FIFA President Gianni Infantino discusses World Cup legacy at OFC 29th Ordinary Congress in Auckland


The OFC 29th Ordinary Congress was held at the Viaduct Events Centre in Auckland, on the eve of the FIFA Women’s World Cup kicking off at Eden Park today.

FIFA President Gianni Infantino addressed delegates calling the OFC member nations his “dream team”.

Infantino had glowing praise for the transformational change OFC has undergone in recent years.

“I am happy and proud to be standing in front of you at the Congress, because OFC has come a long way, into modernity and we work together to make sure in future football will prosper even more in your countries,” Infantino said.

“The energy of Oceania makes me happy and very proud. We are on the eve of the opening of the FIFA Women’s World Cup, the greatest women’s World Cup ever. For the first time in the Southern Hemisphere, for the first time 32 countries, 64 games, 2 billion people watching in over 200 countries.” Infantino added.

He vowed to take time to visit all 11 OFC Member Associations over the next month of the tournament and had a message to Pacific communities about the legacy the tournament would leave.

“The World Cup being played here, connecting it with the grassroots of the game being played in your countries, is exactly the link we need to take on board and foster to make it prosper,” Infantino said.

He expressed FIFA’s continued commitment to helping to continue developing football in the Oceania region with the FIFA Forward programme managing the development aspects (with more investment than ever before) and the (new) FIFA Talent Development Scheme, which is helping with players, coaches and academies is now coming on stream as well.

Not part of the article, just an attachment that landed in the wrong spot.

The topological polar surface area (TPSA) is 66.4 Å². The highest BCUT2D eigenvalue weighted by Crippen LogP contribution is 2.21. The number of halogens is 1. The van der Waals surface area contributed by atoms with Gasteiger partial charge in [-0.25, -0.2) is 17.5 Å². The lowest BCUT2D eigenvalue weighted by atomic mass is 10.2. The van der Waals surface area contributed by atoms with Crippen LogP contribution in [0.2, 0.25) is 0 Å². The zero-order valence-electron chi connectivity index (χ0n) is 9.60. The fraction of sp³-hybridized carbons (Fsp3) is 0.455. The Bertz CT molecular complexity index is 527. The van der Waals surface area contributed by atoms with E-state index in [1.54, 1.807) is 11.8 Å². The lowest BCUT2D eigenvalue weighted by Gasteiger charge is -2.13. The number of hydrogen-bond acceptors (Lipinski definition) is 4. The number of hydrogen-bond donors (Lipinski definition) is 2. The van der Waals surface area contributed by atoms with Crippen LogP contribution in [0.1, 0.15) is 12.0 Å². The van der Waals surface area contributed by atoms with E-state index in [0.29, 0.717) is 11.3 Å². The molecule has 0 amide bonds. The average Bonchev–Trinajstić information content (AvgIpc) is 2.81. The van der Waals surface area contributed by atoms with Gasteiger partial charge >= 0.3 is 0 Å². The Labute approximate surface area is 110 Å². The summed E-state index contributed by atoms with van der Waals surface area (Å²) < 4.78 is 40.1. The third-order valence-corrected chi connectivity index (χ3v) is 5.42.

“It’s making an impact. We will continue with the development programmes and full-time coaches will be sent to your countries to develop academies. So we are continuing to cooperate and work together,”

OFC President Lambert Maltock, who was re-elected for a second four-year term at the OFC Extra Ordinary Congress in Kigali in March, spoke of the dramatic transformation OFC has undergone since 2018, becoming ‘a professional organisation that has embraced the good governance principle.’
Maltock highlighted the return to extensive OFC competitions following the Covid pandemic and lauded the success of the OFC Champions League in Vanuatu and the inaugural OFC Women’s Champions League held in Papua New Guinea.

“As a result of a successful Premier Men’s Competition, we have engaged over 183,000 fans with a 9.1 million fan reach and an engagement rate of 22 percent – which is above the industry standard of six percent.” Maltock said.

The OFC President expressed his excitement over working with FIFA to establish OFC’s first professional league in 2025.

“This professional league will revolutionise football in the Pacific and change forever the football landscape. And yes, we are still committed to qualifying two teams at the FIFA World Cups in 2026 and 2027. We want to see more players joining professional clubs in Australia and in other parts of the world.”

Maltock reiterated his three priorities for his term which align with OFC’s strategy to meet our Confederation wide goal of qualifying two teams for the FIFA World Cup 2026 and 2027.

These are Development and Education, High Performance and looking to good governance principles.

“OFC Member Associations will be prioritised to improve and professionalise their respective management and administration and to raise their standard of performance while the launch of the OFC Professional League by 2025 will revolutionise the game in Oceania,” Maltock said……